That is precisely what an international team of scientists led by Dr Van Ginneken did recently.
After collecting many samples in Str Rondane Mountains’ vicinity in Antarctica’s east, they identified tell-tale evidence of a large-scale meteorite touch-down. The chemical composition of collected spherules indicated their extraterrestrial origin due to the high concentration of nickel and chondritic bulk major.
The shape of these particles was unusually spherical, not reminiscent of a teardrop as the majority of known spherules are. Such a shape is created when particles form in the cloud of vaporized meteorite matter following the explosion. Based on the area where spherules were found, the magnitude of ancient Antarctic meteorite impact was much greater than those of Tunguska and Chelyabinsk low-altitude explosions.
According to the research, such rare findings give us an invaluable glimpse into Earth’s past regarding asteroid impacts. Knowing what to look for in future expeditions, Dr. Van Ginneken recommends expanding the search area for extraterrestrial particles because, as he said, “Antarctic ice sheet only covers 9% of Earth land surface”.
Once again, the Antarctic proved to be one of the locations that preserve our planet’s geological records.
Giant Hole in Antarctica
Antarctica’s mysteries do not end with asteroids and extreme life forms, even the ice itself, or to be more precise ― its absence where it should be mystified scientists until now.
Antarctic ice shelves cover the whole of its coastline. These smilingly endless icy planes have been known to melt during a short summer month. Melting of ice and occasional breaking off of icebergs is well known to science. However, what is unusual is that sometimes large ice areas melt away, leaving giant holes in the Antarctic shelf.
One such hole in Antarctica recently reappeared in Weddell sea ice shelves, far from the ice cape’s rim. Initially observed in the early 1970th, this hole eventually frizzed over and was considered a one-time wonder. The hole formed in 2016 and rapidly expanded to cover the area comparable to the state of Mane by 2017. Known as a polynya from Russian “hole in the ice”, such holes are more likely to be small in size and form close to open waters. The persisting nature of this giant Antarctic hole, which was ice-free for two polar winters straight, puzzled the scientists around the world.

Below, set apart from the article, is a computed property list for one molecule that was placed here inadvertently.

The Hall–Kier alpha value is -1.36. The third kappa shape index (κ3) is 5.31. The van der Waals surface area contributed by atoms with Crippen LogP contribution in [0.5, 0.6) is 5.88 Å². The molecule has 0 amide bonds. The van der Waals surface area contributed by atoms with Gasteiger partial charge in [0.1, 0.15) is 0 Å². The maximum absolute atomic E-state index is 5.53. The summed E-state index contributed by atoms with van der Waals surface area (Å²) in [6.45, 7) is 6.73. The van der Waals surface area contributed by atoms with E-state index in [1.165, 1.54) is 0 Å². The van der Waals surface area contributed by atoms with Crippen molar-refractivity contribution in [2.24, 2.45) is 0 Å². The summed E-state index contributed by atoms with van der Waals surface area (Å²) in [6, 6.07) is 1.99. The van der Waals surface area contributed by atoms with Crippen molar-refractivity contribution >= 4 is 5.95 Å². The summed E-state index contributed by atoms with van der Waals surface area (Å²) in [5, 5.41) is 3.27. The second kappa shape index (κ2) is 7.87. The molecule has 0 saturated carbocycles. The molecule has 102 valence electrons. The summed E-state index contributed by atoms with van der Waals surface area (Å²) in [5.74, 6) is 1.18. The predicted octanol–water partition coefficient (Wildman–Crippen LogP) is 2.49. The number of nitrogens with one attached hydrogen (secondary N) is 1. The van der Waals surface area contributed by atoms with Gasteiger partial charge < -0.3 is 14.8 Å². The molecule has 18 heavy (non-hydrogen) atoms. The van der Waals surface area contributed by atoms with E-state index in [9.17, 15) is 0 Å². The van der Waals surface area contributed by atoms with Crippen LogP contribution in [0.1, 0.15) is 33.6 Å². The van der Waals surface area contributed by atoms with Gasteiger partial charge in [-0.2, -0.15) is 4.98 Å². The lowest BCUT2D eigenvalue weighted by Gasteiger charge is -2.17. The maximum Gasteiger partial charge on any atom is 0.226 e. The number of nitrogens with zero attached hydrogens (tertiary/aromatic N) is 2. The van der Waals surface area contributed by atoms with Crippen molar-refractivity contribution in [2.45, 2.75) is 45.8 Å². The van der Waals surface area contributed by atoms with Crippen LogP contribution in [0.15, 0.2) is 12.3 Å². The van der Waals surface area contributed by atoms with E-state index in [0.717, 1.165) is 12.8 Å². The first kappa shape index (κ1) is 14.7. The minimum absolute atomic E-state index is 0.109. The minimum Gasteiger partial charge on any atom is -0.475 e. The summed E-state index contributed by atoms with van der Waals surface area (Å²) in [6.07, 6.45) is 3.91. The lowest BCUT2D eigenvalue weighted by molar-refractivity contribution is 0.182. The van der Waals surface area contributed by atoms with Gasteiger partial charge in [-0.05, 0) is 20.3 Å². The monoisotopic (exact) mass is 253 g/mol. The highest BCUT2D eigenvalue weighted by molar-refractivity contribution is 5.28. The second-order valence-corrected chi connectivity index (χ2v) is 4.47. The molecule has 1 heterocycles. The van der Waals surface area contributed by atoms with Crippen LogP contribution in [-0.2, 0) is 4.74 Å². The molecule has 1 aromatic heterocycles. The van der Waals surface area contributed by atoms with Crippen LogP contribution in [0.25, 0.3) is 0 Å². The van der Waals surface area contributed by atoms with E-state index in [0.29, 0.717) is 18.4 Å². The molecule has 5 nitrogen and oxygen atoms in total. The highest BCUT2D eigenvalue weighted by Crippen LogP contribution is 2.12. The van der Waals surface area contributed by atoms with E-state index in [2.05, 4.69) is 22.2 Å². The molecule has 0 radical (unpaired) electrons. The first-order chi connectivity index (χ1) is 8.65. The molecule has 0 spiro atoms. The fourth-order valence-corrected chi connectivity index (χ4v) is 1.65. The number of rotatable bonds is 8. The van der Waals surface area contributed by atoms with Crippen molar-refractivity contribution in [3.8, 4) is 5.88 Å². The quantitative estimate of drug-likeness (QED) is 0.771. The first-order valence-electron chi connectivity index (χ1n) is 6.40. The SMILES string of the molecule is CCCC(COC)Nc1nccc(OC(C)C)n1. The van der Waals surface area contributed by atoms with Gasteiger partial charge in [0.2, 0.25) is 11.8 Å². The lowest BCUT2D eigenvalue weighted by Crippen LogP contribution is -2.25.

Recently, a new study led by researchers from the University of Washington shed light on this Antarctic enigma. Stephen Riser, a professor of oceanography and co-author of the study noted that there is “a number of factors that all have to line up” for the phenomenon to happen. The study looked through decades of satellite data, climate records and even employed the help of elephant seals equipped with satellite tags to uncover the forces at work.
Strong winds that surround Antarctica can promote intense mixing of waters in the Weddell Sea. Maud Rise, a large underwater mountain located in the region, forces water currents to form vortices above it. As a result, warmer water rises from the depth; as it chills, the water sinks, with new warm water streams replacing it. Under these conditions, ice can no longer form on the surface. The formation of a giant hole is rare since all these conditions must coincide.
The ongoing study of polynya formation will help understand how climate change may affect Antarctica’s deep waters. These waters are essential for global oceanic currents and marine life.
New Discoveries Await!
Antarctica is a treasure trove of discoveries waiting to be made. We are just beginning to uncover its many mysteries. The exploration of polar oceans gives us new insights into our planet’s biodiversity and how we may protect it. The team behind Ragnar shares the goal of discovery and preservation.
A recently nominated for the Yacht of the Year by Ocean Awards, Ragnar fully commits to a sustainable exploration of the world’s oceans. Capable of sailing in harsh polar waters, Ragnar automatically collects atmospheric and oceanographic data and shares it with the global scientific community. With Ragnar’s unique exploration systems and technologies, every journey it takes contributes invaluably to our understanding of climate change and marine life.